36 Stetson L. Rev. [i] (2006-2007)

handle is hein.journals/stet36 and id is 1 raw text is: STETSON LAW REVIEW

VOLUME 36                          FALL 2006                         NUMBER 1
Kristen David Adams      1
Some Costs of Homelessness                                       Sam Davis    35
In this chapter excerpt from his book Designing for the Homeless:
Architecture That Works, architect Sam Davis begins by examining
some of the economic and noneconomic costs of homelessness in
America's cities. The Author notes that the largest share of economic
costs are borne by local governments, and these costs include both direct
expenditures for housing, social services, and public works, and the
indirect loss of funds due to declining tourism and sales at downtown
businesses. Noneconomic costs of homelessness, which affect both the
community and the homeless individual, may be social or personal in
nature. Mr. Davis then turns to a critical analysis of various strategies
that have been used to reduce construction costs in public housing, such
as the use of manufactured housing, prefabricated or lower-quality
components, repetitive design of housing units, and small versus large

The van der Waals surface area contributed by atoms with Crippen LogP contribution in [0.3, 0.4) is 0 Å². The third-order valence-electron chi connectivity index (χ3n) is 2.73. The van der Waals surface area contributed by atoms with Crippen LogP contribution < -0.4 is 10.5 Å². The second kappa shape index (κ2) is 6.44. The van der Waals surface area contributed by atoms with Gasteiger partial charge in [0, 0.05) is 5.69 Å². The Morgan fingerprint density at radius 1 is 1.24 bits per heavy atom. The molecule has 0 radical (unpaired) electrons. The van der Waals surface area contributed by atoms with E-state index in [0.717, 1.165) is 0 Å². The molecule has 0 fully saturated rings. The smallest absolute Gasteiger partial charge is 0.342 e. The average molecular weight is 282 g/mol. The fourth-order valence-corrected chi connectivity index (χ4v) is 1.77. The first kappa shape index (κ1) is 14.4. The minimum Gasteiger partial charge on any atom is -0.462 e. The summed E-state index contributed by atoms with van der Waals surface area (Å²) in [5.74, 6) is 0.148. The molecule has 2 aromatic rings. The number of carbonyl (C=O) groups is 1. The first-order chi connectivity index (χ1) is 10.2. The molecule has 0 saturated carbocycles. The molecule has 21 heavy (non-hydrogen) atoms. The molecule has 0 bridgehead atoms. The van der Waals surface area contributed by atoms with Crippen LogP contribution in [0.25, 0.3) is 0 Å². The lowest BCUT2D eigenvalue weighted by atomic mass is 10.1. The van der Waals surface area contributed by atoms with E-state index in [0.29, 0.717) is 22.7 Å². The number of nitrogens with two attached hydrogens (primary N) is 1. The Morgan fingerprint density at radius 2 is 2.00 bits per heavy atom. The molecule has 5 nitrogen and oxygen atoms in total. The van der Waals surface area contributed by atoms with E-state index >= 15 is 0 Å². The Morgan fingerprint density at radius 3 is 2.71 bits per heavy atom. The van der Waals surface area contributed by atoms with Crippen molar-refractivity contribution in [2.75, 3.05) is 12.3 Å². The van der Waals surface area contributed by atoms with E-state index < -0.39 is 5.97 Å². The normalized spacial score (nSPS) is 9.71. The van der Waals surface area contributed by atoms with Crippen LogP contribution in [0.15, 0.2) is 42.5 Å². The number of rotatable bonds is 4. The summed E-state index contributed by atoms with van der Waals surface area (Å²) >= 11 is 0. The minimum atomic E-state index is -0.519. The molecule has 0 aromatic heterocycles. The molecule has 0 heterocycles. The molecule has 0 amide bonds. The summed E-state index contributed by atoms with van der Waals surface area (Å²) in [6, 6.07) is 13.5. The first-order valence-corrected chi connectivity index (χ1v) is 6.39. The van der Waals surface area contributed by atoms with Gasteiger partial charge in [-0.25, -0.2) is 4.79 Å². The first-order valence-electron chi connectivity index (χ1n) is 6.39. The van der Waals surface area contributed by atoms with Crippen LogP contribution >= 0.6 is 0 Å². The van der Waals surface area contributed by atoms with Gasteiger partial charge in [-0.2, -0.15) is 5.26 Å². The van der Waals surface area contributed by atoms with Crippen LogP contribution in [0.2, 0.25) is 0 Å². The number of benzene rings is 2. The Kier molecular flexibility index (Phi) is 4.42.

units and buildings. Finally, the Author asserts that in actuality there
is no such thing as affordable housing, and he then focuses on ways to
build subsidized housing as efficiently as possible. The theme
throughout the chapter is that thoughtful architecture is a necessary
component of housing the homeless: if the facilities are not designed to
meet the needs of the residents, or are so aesthetically displeasing that
they will be rejected by the community, the funds will have been
Urban Planning and the American Family                    James A. Kushner    67
This Article, building on the Author's live symposium speech, addresses
the need for a new approach to zoning and other housing policies in
America. The Author argues that current policies are poorly designed to
foster community and provide stability for families. After discussing
such problems as inadequate public transportation, traffic congestion,
suburban sprawl, the increasing plight of the homeless, and the
unavailability of truly affordable housing, the Author argues that these
problems are compounded by federal and state tax laws as well as
government policies denying needed capital to inner cities and
America's poor. The Author advocates a radical rethinking of
community design, a new approach which would focus on the
development of higher-density    neighborhoods supported    by  an
expanded public transportation system, as well as infrastructure
investment and planning to encourage walking and public transport.

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